“The Sisters of Sinai, How Two Lady Adventurers Discovered the Hidden Gospels” By Janet Soskice. Reviewed by Rebecca Cook

  • Thu Mar 17th, 2011 5:23pm
  • Life
The Sisters of Sinai

The Sisters of Sinai

1892, Agnes and Margaret Smith, plucky twins from Scotland, made a momentous discovery at the library of St. Catherine’s Monastery on Mt. Sinai.

To this day, the neglected palimpsest remains the earliest known copy of the Four Gospels. 

This particular manuscript was written in ancient Syriac, the language spoken by Jesus.

In The Sisters of Sinai, author Janet Soskice, takes us on the life journey of the two identical twins. 

Their father, John Smith an attorney and widower, raised his two daughters in a Presbyterian environment, rich in education and exercise with few girly frills. 

He found they had a penchant for languages and encouraged their education. 

Each learned French, German, Spanish and Italian while quite young and were given trips to those countries as a reward for their diligence.

Mr. Smith, a self-made man and prominent citizen of his community, came into a rather large inheritance from a distant relative. 

He was able to make substantial investments with the monies and by the time of his sudden and pre-mature death, left the twins a great fortune.

After their father’s death, the twins planned a trip down the Nile. This would be the first of many extensive journeys to the Holy Land. 

The first trip to the Holy Land, although problematic, merely wet their appetites for adventure. Upon arriving home, Margaret met James Gibson her fiancé for the next ten years. 

Agnes began writing novels and travel books. This led to another trip to the Holy Land—more specifically Greece where they learned Greek.

Some years later after the sudden death of Margaret’s new husband, they planned another trip east.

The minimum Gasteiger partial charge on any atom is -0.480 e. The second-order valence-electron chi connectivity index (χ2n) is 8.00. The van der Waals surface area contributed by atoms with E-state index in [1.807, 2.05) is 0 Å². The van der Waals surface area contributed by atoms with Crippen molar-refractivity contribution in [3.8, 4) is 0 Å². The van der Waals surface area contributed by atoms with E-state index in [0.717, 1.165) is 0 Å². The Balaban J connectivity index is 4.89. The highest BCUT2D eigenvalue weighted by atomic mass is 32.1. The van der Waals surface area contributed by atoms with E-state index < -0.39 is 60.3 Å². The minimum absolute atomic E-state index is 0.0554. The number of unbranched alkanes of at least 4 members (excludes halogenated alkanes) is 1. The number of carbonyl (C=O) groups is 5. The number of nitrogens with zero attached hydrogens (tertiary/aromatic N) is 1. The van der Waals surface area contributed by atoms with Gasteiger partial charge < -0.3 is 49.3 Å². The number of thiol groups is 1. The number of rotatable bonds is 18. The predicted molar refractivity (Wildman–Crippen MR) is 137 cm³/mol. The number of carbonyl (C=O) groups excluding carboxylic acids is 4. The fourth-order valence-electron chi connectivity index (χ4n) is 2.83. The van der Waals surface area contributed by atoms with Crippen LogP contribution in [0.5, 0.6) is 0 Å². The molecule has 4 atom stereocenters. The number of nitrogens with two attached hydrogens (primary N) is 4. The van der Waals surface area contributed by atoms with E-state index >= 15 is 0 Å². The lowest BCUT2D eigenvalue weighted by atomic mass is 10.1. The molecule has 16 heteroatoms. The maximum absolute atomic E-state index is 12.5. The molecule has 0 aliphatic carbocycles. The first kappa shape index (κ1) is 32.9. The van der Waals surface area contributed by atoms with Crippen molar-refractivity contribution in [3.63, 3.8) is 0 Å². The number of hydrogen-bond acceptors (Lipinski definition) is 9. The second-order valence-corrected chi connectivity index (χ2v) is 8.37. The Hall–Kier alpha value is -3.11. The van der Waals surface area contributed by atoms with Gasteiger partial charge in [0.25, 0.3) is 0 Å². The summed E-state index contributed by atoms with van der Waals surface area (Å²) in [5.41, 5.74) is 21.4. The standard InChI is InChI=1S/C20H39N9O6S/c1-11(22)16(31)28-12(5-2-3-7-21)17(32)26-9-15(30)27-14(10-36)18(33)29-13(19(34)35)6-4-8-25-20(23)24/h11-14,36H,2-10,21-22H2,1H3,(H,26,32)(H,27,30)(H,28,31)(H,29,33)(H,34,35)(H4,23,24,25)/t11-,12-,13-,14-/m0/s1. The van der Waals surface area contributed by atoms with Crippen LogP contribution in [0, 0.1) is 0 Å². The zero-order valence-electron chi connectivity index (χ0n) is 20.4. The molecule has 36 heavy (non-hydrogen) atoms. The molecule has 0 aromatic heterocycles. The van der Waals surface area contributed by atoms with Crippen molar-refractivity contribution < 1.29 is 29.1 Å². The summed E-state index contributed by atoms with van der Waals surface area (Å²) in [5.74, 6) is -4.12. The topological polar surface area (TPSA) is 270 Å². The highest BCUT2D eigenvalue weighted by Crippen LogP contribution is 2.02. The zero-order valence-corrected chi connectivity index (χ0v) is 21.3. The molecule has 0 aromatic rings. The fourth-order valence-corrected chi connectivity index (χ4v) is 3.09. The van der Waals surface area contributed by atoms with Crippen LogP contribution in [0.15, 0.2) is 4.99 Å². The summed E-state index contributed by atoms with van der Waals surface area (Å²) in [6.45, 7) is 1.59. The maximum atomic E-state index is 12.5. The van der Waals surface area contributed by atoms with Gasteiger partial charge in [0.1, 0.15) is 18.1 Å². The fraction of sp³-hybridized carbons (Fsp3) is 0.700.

This time they set their sites toward the recently opened Suez Canal and then onto St, Catherine’s. Why not they thought? 

There would be several more trips to Egypt and Jerusalem that eventually led them to St. Catherine’s dark closet where the palimpsest was stored. And, more languages to learn, camels to ride, photography methods to master before they could determine the breadth of their discovery. 

Even though they had been told the monks of St. Catherine’s were unfriendly and uncooperative to foreigners, the twins found a warm and supporting group of monks, willing to help them.

 It took some weeks to carefully photograph the vellum pages. They had to steam the book to separate each page in order to photograph the ancient work. 

They traveled back to Scotland excited about their find, making plans to have the photos, once developed, inspected by experts. 

Little did they know what kind of drama awaited them upon arrival and with the subsequent association with “experts”. 

It is to the twin’s credit and their Presbyterian upbringing that they persevered though deception, misunderstanding and periods of abject conjecture about their original intent for the ancient document. 

 

In the end, they were honored scholars, credited with many old manuscripts translated and catalogued—both at St. Catherine’s and within the British Empire. Cambridge became their home of record where they lived full and long lives at their home, Castlebrae.